Some Sprinkler Issues Continued

Going through my pics of last season, I was reminded of a couple things I wanted to post about. Below are the pics from one sprinkler repair project, and it was a project! The client complained of poor water pressure on one (1) of the zones in the back, but not all. At this point, it is relatively simple to assume from that little bit of gleaned information that the line, and only that line, was pinched somewhere along the way. What is strange, though, is there were two other zones in the back that were operating just fine… Try to think like a home builder, or landscaper. What is the easiest way to get irrigation from the front, where the backflow device is, to the rear. Obviously, they are going to dig one trench and stick all lines in it. This is where I was confused why only one line was pinched. Additionally, the client also showed us an area where a blue spruce had lifted up, and ruined, the concrete perimeter. A funny trick learned a few years back… When you’re looking for a pinched line, put your ear to near by trees while the zone is running. You can hear the reverberations of the water all the way up the trunk of the tree! So, we found it.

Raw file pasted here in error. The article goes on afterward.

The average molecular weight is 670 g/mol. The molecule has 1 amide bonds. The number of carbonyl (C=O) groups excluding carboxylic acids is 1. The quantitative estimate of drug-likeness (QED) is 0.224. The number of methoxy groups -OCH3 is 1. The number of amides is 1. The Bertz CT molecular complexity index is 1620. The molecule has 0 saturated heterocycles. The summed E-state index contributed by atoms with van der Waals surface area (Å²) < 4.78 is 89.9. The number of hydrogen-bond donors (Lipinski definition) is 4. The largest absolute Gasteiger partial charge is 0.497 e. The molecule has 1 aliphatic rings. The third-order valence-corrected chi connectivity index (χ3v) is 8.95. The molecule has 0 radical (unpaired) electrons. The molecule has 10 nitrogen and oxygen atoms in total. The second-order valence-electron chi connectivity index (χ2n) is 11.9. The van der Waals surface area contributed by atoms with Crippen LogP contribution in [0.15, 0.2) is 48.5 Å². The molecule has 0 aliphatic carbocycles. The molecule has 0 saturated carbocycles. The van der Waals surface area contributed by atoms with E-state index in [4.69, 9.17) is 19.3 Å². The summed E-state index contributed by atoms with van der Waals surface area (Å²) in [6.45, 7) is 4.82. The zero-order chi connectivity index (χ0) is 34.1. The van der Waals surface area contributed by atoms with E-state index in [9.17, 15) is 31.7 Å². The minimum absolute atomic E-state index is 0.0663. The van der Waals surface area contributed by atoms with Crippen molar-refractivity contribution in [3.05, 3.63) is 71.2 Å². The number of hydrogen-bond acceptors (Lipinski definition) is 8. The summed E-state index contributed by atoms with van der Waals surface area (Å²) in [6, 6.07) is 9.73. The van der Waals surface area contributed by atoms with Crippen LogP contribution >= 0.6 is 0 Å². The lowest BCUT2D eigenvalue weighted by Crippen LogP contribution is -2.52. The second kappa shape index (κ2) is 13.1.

Sadly, there are only two fixes at this point. Locate the line before it gets near the tree and reroute it, which includes quite a bit of trenching. (This isn’t so uncommon, as we had to do it a couple years back for another client.) Or, locate the pinch under the tree, and fix it at that point, which is what the client asked us to do. Either task is hard, as our task was to dig around roots and find the line. Below you will see photos and how we had to ridiculously reroute the line. In the end, it worked perfectly well, and the zone is operating wonderfully! Additionally, where the grass had started to thin out, due to the issue, it filled back in thick as can be! We also cut the roots out around the concrete perimeter. Contrary to popular belief, this isn’t too hard on the tree. We took our about three to five roots that were anywhere from 2-6 inches in diameter. Of course, many were smaller as well.

Yes, it would have been most efficient to keep the line straight and under the roots, but there was just no room there, at all! So we had to do a flyover. Of course, we brought in the cdot engineers for approval and final inspection.

See pics below…




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